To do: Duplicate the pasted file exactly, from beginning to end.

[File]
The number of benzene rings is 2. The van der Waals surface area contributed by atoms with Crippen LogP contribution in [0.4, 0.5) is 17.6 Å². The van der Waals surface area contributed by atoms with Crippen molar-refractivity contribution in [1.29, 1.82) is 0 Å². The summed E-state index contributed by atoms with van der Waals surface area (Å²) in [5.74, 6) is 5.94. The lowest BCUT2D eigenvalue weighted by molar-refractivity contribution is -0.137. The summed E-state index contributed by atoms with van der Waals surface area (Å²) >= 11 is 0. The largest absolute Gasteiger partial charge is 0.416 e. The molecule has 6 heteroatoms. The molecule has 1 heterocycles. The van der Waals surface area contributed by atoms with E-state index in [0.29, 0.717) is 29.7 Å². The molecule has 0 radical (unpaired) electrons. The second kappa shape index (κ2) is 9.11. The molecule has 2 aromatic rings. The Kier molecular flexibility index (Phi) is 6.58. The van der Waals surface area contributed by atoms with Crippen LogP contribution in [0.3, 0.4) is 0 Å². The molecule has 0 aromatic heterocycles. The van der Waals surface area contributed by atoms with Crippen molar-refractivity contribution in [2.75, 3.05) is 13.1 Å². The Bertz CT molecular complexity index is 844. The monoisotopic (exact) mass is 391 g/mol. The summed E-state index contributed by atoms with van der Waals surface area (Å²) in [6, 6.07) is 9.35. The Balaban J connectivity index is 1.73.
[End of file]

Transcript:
The number of benzene rings is 2. The van der Waals surface area contributed by atoms with Crippen LogP contribution in [0.4, 0.5) is 17.6 Å². The van der Waals surface area contributed by atoms with Crippen molar-refractivity contribution in [1.29, 1.82) is 0 Å². The summed E-state index contributed by atoms with van der Waals surface area (Å²) in [5.74, 6) is 5.94. The lowest BCUT2D eigenvalue weighted by molar-refractivity contribution is -0.137. The summed E-state index contributed by atoms with van der Waals surface area (Å²) >= 11 is 0. The largest absolute Gasteiger partial charge is 0.416 e. The molecule has 6 heteroatoms. The molecule has 1 heterocycles. The van der Waals surface area contributed by atoms with E-state index in [0.29, 0.717) is 29.7 Å². The molecule has 0 radical (unpaired) electrons. The second kappa shape index (κ2) is 9.11. The molecule has 2 aromatic rings. The Kier molecular flexibility index (Phi) is 6.58. The van der Waals surface area contributed by atoms with Crippen LogP contribution in [0.3, 0.4) is 0 Å². The molecule has 0 aromatic heterocycles. The van der Waals surface area contributed by atoms with Crippen molar-refractivity contribution in [2.75, 3.05) is 13.1 Å². The Bertz CT molecular complexity index is 844. The monoisotopic (exact) mass is 391 g/mol. The summed E-state index contributed by atoms with van der Waals surface area (Å²) in [6, 6.07) is 9.35. The Balaban J connectivity index is 1.73.